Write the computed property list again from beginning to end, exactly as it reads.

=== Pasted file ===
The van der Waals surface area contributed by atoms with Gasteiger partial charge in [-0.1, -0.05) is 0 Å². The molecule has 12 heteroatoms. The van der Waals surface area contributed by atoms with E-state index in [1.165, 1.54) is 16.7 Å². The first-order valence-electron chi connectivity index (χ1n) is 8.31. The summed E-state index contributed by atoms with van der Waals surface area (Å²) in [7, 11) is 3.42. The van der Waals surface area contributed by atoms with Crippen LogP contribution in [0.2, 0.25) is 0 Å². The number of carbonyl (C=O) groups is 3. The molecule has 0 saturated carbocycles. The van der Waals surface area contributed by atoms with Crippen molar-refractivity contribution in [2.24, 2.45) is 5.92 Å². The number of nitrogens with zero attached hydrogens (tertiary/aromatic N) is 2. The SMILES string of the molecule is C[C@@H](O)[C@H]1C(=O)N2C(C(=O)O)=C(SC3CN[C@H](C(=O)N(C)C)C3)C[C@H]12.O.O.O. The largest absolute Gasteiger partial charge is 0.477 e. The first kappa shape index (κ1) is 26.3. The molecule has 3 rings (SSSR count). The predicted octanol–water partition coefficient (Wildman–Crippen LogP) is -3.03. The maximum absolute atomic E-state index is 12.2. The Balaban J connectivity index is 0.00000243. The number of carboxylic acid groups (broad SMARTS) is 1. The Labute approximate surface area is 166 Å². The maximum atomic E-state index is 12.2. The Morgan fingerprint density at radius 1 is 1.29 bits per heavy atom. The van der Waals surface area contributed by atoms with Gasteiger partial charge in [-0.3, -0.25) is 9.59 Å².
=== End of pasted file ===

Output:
The van der Waals surface area contributed by atoms with Gasteiger partial charge in [-0.1, -0.05) is 0 Å². The molecule has 12 heteroatoms. The van der Waals surface area contributed by atoms with E-state index in [1.165, 1.54) is 16.7 Å². The first-order valence-electron chi connectivity index (χ1n) is 8.31. The summed E-state index contributed by atoms with van der Waals surface area (Å²) in [7, 11) is 3.42. The van der Waals surface area contributed by atoms with Crippen LogP contribution in [0.2, 0.25) is 0 Å². The number of carbonyl (C=O) groups is 3. The molecule has 0 saturated carbocycles. The van der Waals surface area contributed by atoms with Crippen molar-refractivity contribution in [2.24, 2.45) is 5.92 Å². The number of nitrogens with zero attached hydrogens (tertiary/aromatic N) is 2. The SMILES string of the molecule is C[C@@H](O)[C@H]1C(=O)N2C(C(=O)O)=C(SC3CN[C@H](C(=O)N(C)C)C3)C[C@H]12.O.O.O. The largest absolute Gasteiger partial charge is 0.477 e. The first kappa shape index (κ1) is 26.3. The molecule has 3 rings (SSSR count). The predicted octanol–water partition coefficient (Wildman–Crippen LogP) is -3.03. The maximum absolute atomic E-state index is 12.2. The Balaban J connectivity index is 0.00000243. The number of carboxylic acid groups (broad SMARTS) is 1. The Labute approximate surface area is 166 Å². The maximum atomic E-state index is 12.2. The Morgan fingerprint density at radius 1 is 1.29 bits per heavy atom. The van der Waals surface area contributed by atoms with Gasteiger partial charge in [-0.3, -0.25) is 9.59 Å².